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US Plans to Shoot Down ICBM

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posted on May, 26 2017 @ 07:54 PM
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Article in New York Post

Preparing for North Korea’s growing threat, the Pentagon will try to shoot down an intercontinental-range missile for the first time in a test next week. The goal is to more closely simulate a North Korean ICBM aimed at the U.S. homeland, officials said Friday.

Sounds like a good test. I think this is the best message we can send to lil Kim. Although, apparently it isn't an easy feat.

The American interceptor has a spotty track record, succeeding in nine of 17 attempts against missiles of less-then-intercontinental range since 1999. The most recent test, in June 2014, was a success, but that followed three straight failures. The system has evolved from the multibillion-dollar effort triggered by President Ronald Reagan’s 1983 push for a “Star Wars” solution to ballistic missile threats during the Cold War — when the Soviet Union was the only major worry.

So, we know we can do it but it's been a long time since we've been under that kind of threat. I have confidence that it can be done reliably. They should get the NASA guys involved. After all, they can successfully drop rovers on mars which ESA knows is no easy task.

The basic defensive idea is to fire a rocket into space upon warning of a hostile missile launch. The rocket releases a 5-foot-long device called a “kill vehicle” that uses internal guidance systems to steer into the path of the oncoming missile’s warhead, destroying it by force of impact. Officially known as the Ground-based Midcourse Defense system, the Pentagon likens it to hitting a bullet with a bullet.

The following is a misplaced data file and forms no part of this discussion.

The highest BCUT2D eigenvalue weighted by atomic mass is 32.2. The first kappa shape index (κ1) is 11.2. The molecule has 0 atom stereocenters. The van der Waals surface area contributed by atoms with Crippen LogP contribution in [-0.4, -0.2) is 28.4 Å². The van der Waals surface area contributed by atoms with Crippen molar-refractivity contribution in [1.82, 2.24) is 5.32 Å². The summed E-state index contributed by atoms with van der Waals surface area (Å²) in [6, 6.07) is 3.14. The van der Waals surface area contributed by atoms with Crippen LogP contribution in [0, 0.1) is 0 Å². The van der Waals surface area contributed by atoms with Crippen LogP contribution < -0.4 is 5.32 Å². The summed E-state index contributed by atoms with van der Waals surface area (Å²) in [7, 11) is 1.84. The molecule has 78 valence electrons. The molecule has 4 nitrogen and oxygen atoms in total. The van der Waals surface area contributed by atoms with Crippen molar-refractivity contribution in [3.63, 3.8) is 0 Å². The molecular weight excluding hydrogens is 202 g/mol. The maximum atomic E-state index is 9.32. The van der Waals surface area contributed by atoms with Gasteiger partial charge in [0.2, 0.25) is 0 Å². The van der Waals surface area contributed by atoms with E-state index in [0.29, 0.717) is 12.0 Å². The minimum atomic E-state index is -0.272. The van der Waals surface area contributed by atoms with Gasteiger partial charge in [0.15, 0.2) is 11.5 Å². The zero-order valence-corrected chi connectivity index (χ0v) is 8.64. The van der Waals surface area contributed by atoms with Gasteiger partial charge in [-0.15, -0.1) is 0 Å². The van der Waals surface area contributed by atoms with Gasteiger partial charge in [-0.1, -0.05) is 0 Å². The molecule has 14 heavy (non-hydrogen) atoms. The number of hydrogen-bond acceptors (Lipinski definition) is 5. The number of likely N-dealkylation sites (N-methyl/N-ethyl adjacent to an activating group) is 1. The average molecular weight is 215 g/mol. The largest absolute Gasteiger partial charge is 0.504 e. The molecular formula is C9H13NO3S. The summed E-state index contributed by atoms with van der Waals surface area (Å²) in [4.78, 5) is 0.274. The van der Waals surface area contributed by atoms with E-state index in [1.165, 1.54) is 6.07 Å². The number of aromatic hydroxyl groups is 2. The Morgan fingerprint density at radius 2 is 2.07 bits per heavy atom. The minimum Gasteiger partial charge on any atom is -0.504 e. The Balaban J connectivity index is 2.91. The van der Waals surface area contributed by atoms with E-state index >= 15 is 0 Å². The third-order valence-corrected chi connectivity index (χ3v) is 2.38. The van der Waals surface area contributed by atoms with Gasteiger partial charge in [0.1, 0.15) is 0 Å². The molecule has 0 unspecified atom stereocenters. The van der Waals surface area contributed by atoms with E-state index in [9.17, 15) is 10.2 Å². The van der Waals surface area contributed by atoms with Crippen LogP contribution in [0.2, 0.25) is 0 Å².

I'd love to see this in action!




posted on May, 26 2017 @ 08:00 PM
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If someone shot down one of our missile tests, we would be at war with them immediately.

Do you really see this ending well? I'll bet one of their subs tries to sink the boat.



posted on May, 26 2017 @ 08:05 PM
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originally posted by: lordcomac
If someone shot down one of our missile tests, we would be at war with them immediately.

Do you really see this ending well? I'll bet one of their subs tries to sink the boat.


You even read what he posted?


+1 more 
posted on May, 26 2017 @ 08:21 PM
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a reply to: lordcomac

They're shooting down a Minuteman fired from Vandenberg into the Pacific.



posted on May, 26 2017 @ 08:41 PM
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a reply to: LogicalGraphitti

They say its pretty difficult even knowing the data of where the ICBM will be heading.



posted on May, 26 2017 @ 08:47 PM
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a reply to: randomthoughts12

The system, prior to the kill vehicle redesign and SBX changes had a 50% success rate.



posted on May, 26 2017 @ 08:48 PM
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originally posted by: lordcomac
If someone shot down one of our missile tests, we would be at war with them immediately.

Do you really see this ending well? I'll bet one of their subs tries to sink the boat.